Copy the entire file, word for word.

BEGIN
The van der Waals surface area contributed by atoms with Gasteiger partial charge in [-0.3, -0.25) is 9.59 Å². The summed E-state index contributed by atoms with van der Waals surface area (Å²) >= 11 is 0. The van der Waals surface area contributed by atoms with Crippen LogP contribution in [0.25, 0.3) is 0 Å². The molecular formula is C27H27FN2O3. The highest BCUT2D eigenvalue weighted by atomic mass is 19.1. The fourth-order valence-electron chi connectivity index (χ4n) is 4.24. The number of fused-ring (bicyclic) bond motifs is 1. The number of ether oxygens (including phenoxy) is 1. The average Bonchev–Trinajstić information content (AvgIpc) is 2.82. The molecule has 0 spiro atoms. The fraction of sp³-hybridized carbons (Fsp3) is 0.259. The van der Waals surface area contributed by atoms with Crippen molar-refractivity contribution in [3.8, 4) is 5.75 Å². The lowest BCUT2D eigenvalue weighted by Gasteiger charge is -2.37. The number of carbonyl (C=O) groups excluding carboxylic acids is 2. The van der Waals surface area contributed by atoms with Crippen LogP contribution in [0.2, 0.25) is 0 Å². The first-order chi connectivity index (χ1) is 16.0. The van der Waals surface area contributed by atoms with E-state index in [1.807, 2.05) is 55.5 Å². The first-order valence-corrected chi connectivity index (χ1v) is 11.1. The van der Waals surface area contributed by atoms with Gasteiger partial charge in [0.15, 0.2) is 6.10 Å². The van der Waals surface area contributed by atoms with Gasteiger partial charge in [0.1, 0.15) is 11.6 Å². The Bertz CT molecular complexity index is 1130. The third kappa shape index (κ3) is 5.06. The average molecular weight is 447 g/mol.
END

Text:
The van der Waals surface area contributed by atoms with Gasteiger partial charge in [-0.3, -0.25) is 9.59 Å². The summed E-state index contributed by atoms with van der Waals surface area (Å²) >= 11 is 0. The van der Waals surface area contributed by atoms with Crippen LogP contribution in [0.25, 0.3) is 0 Å². The molecular formula is C27H27FN2O3. The highest BCUT2D eigenvalue weighted by atomic mass is 19.1. The fourth-order valence-electron chi connectivity index (χ4n) is 4.24. The number of fused-ring (bicyclic) bond motifs is 1. The number of ether oxygens (including phenoxy) is 1. The average Bonchev–Trinajstić information content (AvgIpc) is 2.82. The molecule has 0 spiro atoms. The fraction of sp³-hybridized carbons (Fsp3) is 0.259. The van der Waals surface area contributed by atoms with Crippen molar-refractivity contribution in [3.8, 4) is 5.75 Å². The lowest BCUT2D eigenvalue weighted by Gasteiger charge is -2.37. The number of carbonyl (C=O) groups excluding carboxylic acids is 2. The van der Waals surface area contributed by atoms with Crippen LogP contribution in [0.2, 0.25) is 0 Å². The first-order chi connectivity index (χ1) is 16.0. The van der Waals surface area contributed by atoms with E-state index in [1.807, 2.05) is 55.5 Å². The first-order valence-corrected chi connectivity index (χ1v) is 11.1. The van der Waals surface area contributed by atoms with Gasteiger partial charge in [0.15, 0.2) is 6.10 Å². The van der Waals surface area contributed by atoms with Gasteiger partial charge in [0.1, 0.15) is 11.6 Å². The Bertz CT molecular complexity index is 1130. The third kappa shape index (κ3) is 5.06. The average molecular weight is 447 g/mol.